pleased that you are paying your first working visit to Moscow. This shows the
good level of Russian-Kyrgyz relations and good prospects," Putin told
For his part, Bakiyev said, "Russia has always been a strategic partner of
Kyrgyzstan, and current relations with Russia are of special importance."
Putin expressed hope that Russian businesses in Kyrgyzstan will be offered
favourable conditions for implementing long-term projects. "I expect that
Russian businesses showing interest in operations in Kyrgyzstan will be offered
comfortable and favourable conditions for the implementing of long-term
projects." This provision was recorded in a joint statement at the talks.
Putin said that Russia and Kyrgyzstan have agreed "to jointly and
consistently promote investment cooperation and intensify interaction in power
engineering, in the gas sector and other promising spheres. Russia and
Kyrgyzstan will advance interaction in the framework of the CIS, the
Organisation of the Collective Security Treaty, the Eurasian Economic Community,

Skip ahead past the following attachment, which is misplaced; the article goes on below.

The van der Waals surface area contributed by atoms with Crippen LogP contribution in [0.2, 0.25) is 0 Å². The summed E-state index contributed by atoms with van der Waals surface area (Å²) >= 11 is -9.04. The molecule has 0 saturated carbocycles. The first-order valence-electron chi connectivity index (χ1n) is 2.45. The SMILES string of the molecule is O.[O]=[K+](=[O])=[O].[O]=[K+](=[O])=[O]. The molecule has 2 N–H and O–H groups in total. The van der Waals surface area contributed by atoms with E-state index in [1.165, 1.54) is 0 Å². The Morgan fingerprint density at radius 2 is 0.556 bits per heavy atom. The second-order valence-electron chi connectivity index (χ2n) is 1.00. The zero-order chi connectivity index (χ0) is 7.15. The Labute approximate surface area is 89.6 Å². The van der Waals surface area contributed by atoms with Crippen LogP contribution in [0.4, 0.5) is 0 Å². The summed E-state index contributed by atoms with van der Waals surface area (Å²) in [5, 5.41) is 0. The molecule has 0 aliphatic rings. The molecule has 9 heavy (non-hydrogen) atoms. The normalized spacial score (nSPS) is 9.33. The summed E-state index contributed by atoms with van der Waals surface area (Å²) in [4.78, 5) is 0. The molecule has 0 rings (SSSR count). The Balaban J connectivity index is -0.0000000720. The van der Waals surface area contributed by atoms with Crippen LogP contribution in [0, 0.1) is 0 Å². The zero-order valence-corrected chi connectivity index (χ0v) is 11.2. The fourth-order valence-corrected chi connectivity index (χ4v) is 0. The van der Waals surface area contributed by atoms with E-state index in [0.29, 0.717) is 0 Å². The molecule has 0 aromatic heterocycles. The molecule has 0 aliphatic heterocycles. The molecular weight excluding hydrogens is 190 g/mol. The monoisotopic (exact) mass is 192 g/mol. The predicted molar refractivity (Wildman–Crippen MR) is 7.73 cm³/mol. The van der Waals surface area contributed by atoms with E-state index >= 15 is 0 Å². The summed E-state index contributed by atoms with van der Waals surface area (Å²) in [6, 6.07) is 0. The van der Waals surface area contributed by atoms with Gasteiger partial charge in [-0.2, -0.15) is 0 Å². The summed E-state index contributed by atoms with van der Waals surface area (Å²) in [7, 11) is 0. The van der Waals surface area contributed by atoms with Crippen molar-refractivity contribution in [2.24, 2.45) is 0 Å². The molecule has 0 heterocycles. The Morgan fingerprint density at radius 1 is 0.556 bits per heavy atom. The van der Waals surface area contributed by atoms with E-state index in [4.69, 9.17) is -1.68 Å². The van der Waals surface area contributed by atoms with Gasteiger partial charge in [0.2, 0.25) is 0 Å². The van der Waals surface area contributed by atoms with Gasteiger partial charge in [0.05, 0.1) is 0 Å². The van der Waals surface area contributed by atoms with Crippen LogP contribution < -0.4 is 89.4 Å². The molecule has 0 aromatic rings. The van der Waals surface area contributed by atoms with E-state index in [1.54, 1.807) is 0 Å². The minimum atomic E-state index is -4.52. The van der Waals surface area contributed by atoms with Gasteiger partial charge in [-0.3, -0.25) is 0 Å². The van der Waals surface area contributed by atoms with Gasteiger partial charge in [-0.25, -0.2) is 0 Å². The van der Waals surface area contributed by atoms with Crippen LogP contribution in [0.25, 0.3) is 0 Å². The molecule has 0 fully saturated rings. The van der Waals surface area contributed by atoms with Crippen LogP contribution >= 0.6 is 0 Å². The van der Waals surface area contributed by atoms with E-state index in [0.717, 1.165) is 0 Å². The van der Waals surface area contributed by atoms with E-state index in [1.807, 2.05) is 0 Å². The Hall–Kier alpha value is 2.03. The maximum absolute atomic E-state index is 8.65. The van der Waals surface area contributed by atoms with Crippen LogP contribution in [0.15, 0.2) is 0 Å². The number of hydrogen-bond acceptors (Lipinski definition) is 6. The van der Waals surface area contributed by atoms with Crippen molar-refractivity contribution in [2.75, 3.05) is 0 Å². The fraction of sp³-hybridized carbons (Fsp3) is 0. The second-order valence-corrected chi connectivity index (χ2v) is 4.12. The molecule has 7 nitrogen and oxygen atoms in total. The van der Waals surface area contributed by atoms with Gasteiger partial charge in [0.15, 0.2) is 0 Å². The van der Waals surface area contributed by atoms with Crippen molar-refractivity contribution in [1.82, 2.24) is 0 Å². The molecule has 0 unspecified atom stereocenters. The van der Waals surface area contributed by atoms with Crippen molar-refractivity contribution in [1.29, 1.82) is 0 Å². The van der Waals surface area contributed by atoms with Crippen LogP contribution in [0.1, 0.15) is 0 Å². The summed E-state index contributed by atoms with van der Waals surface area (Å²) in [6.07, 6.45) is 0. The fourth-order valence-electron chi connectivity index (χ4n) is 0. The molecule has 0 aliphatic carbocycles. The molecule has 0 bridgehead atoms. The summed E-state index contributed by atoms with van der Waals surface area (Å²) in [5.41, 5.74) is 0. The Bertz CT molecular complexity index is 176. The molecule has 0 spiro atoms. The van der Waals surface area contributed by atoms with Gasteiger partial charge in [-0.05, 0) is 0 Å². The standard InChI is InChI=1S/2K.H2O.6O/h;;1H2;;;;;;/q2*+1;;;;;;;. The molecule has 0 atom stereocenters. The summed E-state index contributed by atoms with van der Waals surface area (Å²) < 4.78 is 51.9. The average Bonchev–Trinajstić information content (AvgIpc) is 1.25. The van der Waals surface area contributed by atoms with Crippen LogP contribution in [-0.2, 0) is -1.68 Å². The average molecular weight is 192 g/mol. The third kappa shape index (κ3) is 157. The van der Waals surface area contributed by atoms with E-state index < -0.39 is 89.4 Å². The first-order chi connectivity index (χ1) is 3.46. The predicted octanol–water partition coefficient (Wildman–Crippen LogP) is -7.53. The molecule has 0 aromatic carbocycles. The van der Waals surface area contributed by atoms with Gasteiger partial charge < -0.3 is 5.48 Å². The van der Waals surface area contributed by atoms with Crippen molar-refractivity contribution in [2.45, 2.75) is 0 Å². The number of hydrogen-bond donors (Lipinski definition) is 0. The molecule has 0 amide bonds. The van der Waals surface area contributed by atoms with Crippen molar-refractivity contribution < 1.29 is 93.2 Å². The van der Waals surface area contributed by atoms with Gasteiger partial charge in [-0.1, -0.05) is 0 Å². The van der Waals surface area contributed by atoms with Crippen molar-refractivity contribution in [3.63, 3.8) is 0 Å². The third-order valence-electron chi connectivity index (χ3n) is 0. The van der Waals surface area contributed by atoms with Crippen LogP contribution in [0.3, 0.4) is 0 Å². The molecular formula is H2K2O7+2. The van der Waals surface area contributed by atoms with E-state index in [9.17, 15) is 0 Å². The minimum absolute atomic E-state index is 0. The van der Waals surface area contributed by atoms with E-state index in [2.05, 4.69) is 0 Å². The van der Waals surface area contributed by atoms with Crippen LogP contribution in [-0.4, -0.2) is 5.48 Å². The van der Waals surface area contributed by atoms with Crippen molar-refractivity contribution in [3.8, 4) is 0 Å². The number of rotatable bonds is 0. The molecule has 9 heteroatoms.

the Shanghai Cooperation Organisation (SCO) and many other international
Bakiyev stated that Kyrgyzstan is ready to develop cooperation in the electric
power industry, in gold mining, in the processing of agricultural products and
in tourism. "We are ready to discuss these issues with businessmen.
Negotiations about the Kambarata-2 and Kambarata-1 projects and the construction
of an aluminium plant have been held, and it is time to start working,"
A Russia-Kyrgyzstan joint statement was signed in Moscow during Bakiyev's visit.
Russia and Kyrgyzstan also signed a number of agreements, including an
intergovernmental document on the settlement of Kyrgyz debt from Russian loans
granted on December 5th 2002. The finance ministers are the signatories to the
The Russian justice minister and the director of the Kyrgyz intellectual
property agency signed an intergovernmental agreement on the mutual protection
of intellectual property in the bilateral military-technical sphere.